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I'm interested to hear the best practices on how different versions of web services are handled.

To clarify, if you've got some web methods exposed as a web service, then you want to add a feature/functionality and thus change the signature of those method calls, how do you handle this in a manner that doesn't break all of your clients who currently call the service?

Do you deploy the service on a different URL?

Do you put a version in the method name itself (MyMethod, MyMethodv2 etc. - ugh..)

Do you pass in a version as part of the method call along with a parameter list?

Does anyone know how Google or Amazon handle this scenario with their extensive Web Service library?

EDIT: So far I found some good info in this article from Oracle. Also this blog entry on some Java specifics was useful. I'm still curious to see some of the other approaches.

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Here's an link for sake of reference: barelyenough.org/blog/2008/05/versioning-rest-web-services –  Richard Levasseur May 31 '09 at 4:51
    
The Oracle article has moved. I think this is it: oracle.com/technetwork/articles/… –  Paddy Jan 24 at 15:46
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5 Answers

up vote 14 down vote accepted

The typical way of versioning a web service is to have clients specify the version desired. You may allow for for simple constraints, like ">2.0", "<1.5", or "=1.1". Naturally, you want to minimize the number of supported versions for your own sanity. If a client doesn't specify a version, you assume the latest.

Techniques for providing the version vary. Some advocate using the URL, others encourage headers, some might include it as a parameter of the api call. Almost none would change the name of the method, though. Thats equivalent to the "package" or "namespace" versioning the OSGi link talks about. It'll make upgrading very difficult, and impede people from upgrading more so than any changes to the actual service.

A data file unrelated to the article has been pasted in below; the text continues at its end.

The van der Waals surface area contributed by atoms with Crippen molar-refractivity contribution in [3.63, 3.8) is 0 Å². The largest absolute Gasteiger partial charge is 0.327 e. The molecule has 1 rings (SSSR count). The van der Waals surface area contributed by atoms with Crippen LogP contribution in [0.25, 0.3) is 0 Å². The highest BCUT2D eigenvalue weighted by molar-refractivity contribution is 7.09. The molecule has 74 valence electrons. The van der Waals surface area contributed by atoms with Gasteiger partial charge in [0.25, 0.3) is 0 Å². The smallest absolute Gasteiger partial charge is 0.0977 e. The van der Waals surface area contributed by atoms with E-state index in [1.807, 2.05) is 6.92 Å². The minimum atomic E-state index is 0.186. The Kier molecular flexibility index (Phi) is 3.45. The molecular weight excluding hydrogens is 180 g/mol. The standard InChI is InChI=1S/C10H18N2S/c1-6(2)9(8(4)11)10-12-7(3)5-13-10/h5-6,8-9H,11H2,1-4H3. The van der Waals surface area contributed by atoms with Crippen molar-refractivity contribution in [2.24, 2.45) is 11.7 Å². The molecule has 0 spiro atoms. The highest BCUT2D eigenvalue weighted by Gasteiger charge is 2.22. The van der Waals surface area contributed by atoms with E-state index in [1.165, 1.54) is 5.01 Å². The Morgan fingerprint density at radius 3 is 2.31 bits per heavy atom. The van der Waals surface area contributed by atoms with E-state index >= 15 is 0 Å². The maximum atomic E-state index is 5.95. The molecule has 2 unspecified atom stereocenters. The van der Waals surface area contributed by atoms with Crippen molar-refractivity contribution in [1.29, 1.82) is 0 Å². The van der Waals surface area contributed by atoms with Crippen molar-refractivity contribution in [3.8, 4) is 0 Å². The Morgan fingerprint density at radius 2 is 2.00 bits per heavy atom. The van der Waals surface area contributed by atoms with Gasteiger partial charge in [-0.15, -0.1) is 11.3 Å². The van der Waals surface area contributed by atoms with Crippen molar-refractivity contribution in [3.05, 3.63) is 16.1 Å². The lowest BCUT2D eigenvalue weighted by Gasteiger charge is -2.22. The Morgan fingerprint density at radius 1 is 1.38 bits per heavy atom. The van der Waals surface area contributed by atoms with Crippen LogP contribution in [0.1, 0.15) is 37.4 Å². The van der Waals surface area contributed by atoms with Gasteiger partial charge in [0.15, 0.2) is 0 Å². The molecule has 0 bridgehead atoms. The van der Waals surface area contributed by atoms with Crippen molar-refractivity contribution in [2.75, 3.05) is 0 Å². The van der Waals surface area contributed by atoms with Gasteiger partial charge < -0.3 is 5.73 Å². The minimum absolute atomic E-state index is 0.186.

It also depends on how you access your webservices. If you're using REST, then keeping the URL's clean and using headers makes the most sense (and it'd be trivial to hack it in as a query parameter, if need be). If you're using SOAP/XMLRPC/whatever-RPC, then putting it in the URL is usually fine.

Edit 5/2011 FWIW, though I disagree, Apigee's blog recommends putting the version in the URL.

How the client specifies the version is usually pretty easy. Whats more complicated is how you run all the versions concurrently. Most languages don't have a way of loading multiple versions of the same library/module/class/function into the same runtime environment (be it a VM, process, or what have you). The OSGi link you provided is Java's solution to allow this.

In practice, OSGi will be overkill for most situations. Its usually easier to proxy deprecated requests to another server or process.

The best way to "version" your services, though, is to build extensibility and flexibility into them so they remain forwards and backwards compatible. That doesn't mean that all versions must be compatible with each other, but consecutive versions should be compatible with each other.

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+1 - Great answer. Thanks for the insight. We're using SOAP to connect to an Oracle/Java service. –  Mat Nadrofsky May 31 '09 at 23:25
    
The distinction between REST and RPC is interesting. Very insightful. –  Tim Abell May 17 '11 at 14:27
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in the URL or in the namespace? –  John Saunders May 18 '11 at 2:13